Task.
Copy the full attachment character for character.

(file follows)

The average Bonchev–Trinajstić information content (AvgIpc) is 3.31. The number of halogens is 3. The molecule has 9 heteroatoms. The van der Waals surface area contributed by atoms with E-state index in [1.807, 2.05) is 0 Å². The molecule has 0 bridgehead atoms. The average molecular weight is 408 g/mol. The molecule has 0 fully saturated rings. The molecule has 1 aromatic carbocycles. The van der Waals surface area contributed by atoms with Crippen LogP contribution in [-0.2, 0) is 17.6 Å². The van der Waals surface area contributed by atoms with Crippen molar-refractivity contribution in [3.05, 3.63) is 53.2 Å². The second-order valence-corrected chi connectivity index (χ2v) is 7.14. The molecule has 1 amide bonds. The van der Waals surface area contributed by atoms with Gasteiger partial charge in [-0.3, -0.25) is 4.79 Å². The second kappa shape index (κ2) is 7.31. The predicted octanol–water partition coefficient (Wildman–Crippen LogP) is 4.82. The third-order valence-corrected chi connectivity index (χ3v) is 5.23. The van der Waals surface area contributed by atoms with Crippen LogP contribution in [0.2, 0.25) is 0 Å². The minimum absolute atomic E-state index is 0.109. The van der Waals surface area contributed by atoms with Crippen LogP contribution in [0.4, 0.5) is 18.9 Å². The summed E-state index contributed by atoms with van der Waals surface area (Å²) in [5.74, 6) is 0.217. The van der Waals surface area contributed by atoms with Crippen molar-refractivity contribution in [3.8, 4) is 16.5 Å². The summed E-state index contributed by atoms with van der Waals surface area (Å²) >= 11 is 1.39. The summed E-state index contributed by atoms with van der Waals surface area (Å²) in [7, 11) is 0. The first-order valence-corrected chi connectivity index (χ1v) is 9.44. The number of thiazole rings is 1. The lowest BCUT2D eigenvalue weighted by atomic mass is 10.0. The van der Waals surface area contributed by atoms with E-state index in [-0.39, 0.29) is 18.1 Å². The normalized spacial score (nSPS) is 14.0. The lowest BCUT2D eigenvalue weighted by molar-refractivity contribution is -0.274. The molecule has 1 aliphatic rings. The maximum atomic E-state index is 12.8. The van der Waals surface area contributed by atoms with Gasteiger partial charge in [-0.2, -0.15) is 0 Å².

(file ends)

The average Bonchev–Trinajstić information content (AvgIpc) is 3.31. The number of halogens is 3. The molecule has 9 heteroatoms. The van der Waals surface area contributed by atoms with E-state index in [1.807, 2.05) is 0 Å². The molecule has 0 bridgehead atoms. The average molecular weight is 408 g/mol. The molecule has 0 fully saturated rings. The molecule has 1 aromatic carbocycles. The van der Waals surface area contributed by atoms with Crippen LogP contribution in [-0.2, 0) is 17.6 Å². The van der Waals surface area contributed by atoms with Crippen molar-refractivity contribution in [3.05, 3.63) is 53.2 Å². The second-order valence-corrected chi connectivity index (χ2v) is 7.14. The molecule has 1 amide bonds. The van der Waals surface area contributed by atoms with Gasteiger partial charge in [-0.3, -0.25) is 4.79 Å². The second kappa shape index (κ2) is 7.31. The predicted octanol–water partition coefficient (Wildman–Crippen LogP) is 4.82. The third-order valence-corrected chi connectivity index (χ3v) is 5.23. The van der Waals surface area contributed by atoms with Crippen LogP contribution in [0.2, 0.25) is 0 Å². The minimum absolute atomic E-state index is 0.109. The van der Waals surface area contributed by atoms with Crippen LogP contribution in [0.4, 0.5) is 18.9 Å². The summed E-state index contributed by atoms with van der Waals surface area (Å²) in [5.74, 6) is 0.217. The van der Waals surface area contributed by atoms with Crippen molar-refractivity contribution in [3.8, 4) is 16.5 Å². The summed E-state index contributed by atoms with van der Waals surface area (Å²) >= 11 is 1.39. The summed E-state index contributed by atoms with van der Waals surface area (Å²) in [7, 11) is 0. The first-order valence-corrected chi connectivity index (χ1v) is 9.44. The number of thiazole rings is 1. The lowest BCUT2D eigenvalue weighted by atomic mass is 10.0. The van der Waals surface area contributed by atoms with E-state index in [-0.39, 0.29) is 18.1 Å². The normalized spacial score (nSPS) is 14.0. The lowest BCUT2D eigenvalue weighted by molar-refractivity contribution is -0.274. The molecule has 1 aliphatic rings. The maximum atomic E-state index is 12.8. The van der Waals surface area contributed by atoms with Gasteiger partial charge in [-0.2, -0.15) is 0 Å².